That’s what Quixey, a startup app search engine, did. The company hosted a programming contest where contestants had to solve a simple programming bug in 60 seconds or less. After one day, 81 out of 385 contestants had won the cash, and Quixey had a nice list of possible engineering recruits.
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“It’s a competitive environment for hiring engineers,” said Liron Shapira, chief technology officer and co-founder of Quixey, who came up with the idea. “We wanted to distinguish ourselves and get our name out there.” The effort has resulted in Quixey hiring three full-time engineers and three interns so far, CNBC says.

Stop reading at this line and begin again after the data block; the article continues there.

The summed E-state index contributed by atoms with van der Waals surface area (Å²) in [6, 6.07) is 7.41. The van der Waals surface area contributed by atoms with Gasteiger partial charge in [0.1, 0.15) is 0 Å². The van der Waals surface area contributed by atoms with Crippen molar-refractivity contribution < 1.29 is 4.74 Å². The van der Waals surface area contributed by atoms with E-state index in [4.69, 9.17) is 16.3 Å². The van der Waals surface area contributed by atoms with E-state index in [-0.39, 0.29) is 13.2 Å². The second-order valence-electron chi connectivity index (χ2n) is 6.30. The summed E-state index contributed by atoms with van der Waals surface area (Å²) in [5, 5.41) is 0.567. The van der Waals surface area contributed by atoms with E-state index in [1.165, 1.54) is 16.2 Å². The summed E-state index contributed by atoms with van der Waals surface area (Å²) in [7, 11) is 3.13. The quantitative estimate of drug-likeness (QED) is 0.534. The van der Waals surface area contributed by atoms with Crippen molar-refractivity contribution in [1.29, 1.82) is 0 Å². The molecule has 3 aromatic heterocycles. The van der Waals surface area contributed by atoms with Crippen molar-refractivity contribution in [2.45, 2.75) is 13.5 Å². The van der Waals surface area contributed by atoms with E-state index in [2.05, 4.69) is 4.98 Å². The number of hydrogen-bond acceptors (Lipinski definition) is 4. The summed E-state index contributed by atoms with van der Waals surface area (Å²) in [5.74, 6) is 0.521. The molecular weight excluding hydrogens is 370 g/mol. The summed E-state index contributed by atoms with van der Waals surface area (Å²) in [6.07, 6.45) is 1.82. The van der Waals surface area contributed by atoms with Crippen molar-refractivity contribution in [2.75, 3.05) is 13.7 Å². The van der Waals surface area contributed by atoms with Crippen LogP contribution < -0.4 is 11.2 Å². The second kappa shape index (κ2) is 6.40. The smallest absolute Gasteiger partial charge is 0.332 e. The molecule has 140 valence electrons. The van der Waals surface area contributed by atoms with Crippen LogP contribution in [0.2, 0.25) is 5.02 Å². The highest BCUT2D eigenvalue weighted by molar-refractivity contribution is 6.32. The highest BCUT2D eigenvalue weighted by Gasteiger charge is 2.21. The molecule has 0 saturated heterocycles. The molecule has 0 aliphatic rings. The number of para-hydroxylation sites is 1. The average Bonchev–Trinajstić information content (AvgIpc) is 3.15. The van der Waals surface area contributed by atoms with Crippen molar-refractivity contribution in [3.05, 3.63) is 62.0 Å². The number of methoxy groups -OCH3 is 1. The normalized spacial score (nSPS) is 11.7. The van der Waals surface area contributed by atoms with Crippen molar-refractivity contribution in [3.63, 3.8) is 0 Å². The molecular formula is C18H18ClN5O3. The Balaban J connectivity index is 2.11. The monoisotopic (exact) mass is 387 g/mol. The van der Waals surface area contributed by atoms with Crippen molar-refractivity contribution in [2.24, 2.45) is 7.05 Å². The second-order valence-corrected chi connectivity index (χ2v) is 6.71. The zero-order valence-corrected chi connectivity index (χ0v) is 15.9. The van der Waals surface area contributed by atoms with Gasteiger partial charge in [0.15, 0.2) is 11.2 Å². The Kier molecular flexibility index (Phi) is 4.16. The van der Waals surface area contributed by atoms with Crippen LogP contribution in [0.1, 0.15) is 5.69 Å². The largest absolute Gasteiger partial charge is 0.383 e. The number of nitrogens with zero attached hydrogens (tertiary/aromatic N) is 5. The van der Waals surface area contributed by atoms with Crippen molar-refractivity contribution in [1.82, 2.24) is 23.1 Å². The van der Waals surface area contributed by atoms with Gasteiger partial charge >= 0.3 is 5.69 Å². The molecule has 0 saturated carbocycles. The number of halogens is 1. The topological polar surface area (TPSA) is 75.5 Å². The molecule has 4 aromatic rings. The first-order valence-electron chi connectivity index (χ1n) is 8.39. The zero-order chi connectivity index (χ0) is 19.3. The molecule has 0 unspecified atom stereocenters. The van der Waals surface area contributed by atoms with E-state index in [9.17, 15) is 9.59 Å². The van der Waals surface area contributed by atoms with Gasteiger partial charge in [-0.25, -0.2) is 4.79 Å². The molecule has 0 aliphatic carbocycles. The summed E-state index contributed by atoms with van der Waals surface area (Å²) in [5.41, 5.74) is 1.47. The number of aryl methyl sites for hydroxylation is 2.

Facebook also invites prospective developers to submit solutions to programming puzzles posted on its site. New York-based SeatGeek asked job candidates to hack into its site in order to submit their resumes. One hundred people were successful, so now SeatGeek asks all prospective programmers to do it. (The task takes about 10 minutes if done correctly.) In fact, SeatGeek has expanded the program to create tests for non-engineering positions such as media reps and office managers.